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HomeUncategorized6 Cool Things You Can Do With Bing Chat AI

6 Cool Things You Can Do With Bing Chat AI

Corbin Davenport

Bing saying hello

Microsoft revealed an AI-powered Bing chatbot in February, dubbing it “the new Bing.” But what can you actually do with the new Bing, and where does it fall short?

The new Bing is impressive for an automated tool, as it can not only answer questions in full sentences (or longer paragraphs), but it can also draw information from recent web results. The web features give it an edge over ChatGPT, which has limited knowledge of current events and facts, but it still has problems providing factual answers or helpful responses. That significantly affects its usefulness as a tool, though Bing’s ability to cite sources can help you double-check its responses.

Note: The new Bing chatbot is currently restricted to a waitlist. If you haven’t already been granted access, you’ll need to join the waitlist first.

Even in its current limited state, Bing Chat has at least a few features that are helpful and usually don’t break.

Create Comparison Tables

The primary strength of Bing over ChatGPT and other services is that it can search the web for recent information. It can then process that information into several formats, including comparison tables. The simplest way to do this is to ask something like, “Create a table comparing the specifications of the M2 MacBook Air and Surface Laptop 4.”

Create a table comparing the specifications of the M2 MacBook Air and Surface Laptop 4

With that prompt, Bing will try to guess the most important specifications, and lay them out in an easily readable table format. You can also tweak it by listing variables manually, like “Create a table comparing the specifications of the M2 MacBook Air and Surface Laptop 4, listing the display and ports.” With that example, the only rows of the table are “Display” and “Ports.”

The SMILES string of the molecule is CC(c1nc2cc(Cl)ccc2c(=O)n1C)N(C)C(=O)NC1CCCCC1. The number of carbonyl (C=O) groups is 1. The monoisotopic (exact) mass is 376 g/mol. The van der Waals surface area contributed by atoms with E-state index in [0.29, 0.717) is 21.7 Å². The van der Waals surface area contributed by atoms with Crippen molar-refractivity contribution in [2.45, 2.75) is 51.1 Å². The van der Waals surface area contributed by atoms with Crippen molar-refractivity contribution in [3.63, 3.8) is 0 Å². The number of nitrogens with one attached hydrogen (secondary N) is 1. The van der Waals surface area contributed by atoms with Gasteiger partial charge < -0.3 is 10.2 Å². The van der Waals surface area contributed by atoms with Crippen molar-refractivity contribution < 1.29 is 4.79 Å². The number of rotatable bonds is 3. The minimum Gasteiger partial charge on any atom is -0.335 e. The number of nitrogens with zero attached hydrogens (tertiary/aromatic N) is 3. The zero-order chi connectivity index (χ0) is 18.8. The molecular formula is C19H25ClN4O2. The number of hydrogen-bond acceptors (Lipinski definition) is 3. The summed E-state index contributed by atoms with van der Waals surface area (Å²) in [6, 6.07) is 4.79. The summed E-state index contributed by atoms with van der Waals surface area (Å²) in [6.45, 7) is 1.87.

If you’re trying to compare two products or objects in the same field, like Arch Linux and Ubuntu or Wi-Fi and Ethernet, there are probably guides written by real humans that can offer more insight than Bing. However, the feature is still helpful for comparisons that might not exist in written content, or quickly checking one or two specific details across a wide range of devices. You also still need to check the citations, because Bing isn’t perfect at interpreting web pages.

Create a table comparing the storage of the M2 MacBook Air, PowerBook G4, and iPhone 11
Note: Bing couldn’t find the storage capacity of the iPhone 11

This feature can also be entertaining if you ask Bing to compare two things that no one would ever have a reason to compare. Ask it to lay out the differences between a phone and a dinosaur, or a car and a pencil. You’ll almost always get some funny results.

If the data is helpful and accurate, you can also export it for use in a document or other resource. Try asking it “Convert that table into Markdown format” or “Convert that table into HTML format.” You can ask for CSV format, which you can then copy and paste into a text editor (like Notepad) and save as a .CSV file for use with applications like Microsoft Excel and LibreOffice Calc. It wouldn’t surprise me if Microsoft eventually adds a built-in “Open in Excel” button for table results.

This conversion method usually causes the citations to be lost, but you can retain them by asking something like, “Convert that table to CSV, and include the citations in a row.”

Excel spreadsheet with table data from Bing
Opening a .CSV file in Excel with data pasted from Bing’s CSV export

Again, you should always check Bing’s citations to make sure the information is correct. For example, with tech products like iPhones, I’ve found Bing often citing old articles about rumored details rather than finalized specifications or product pages.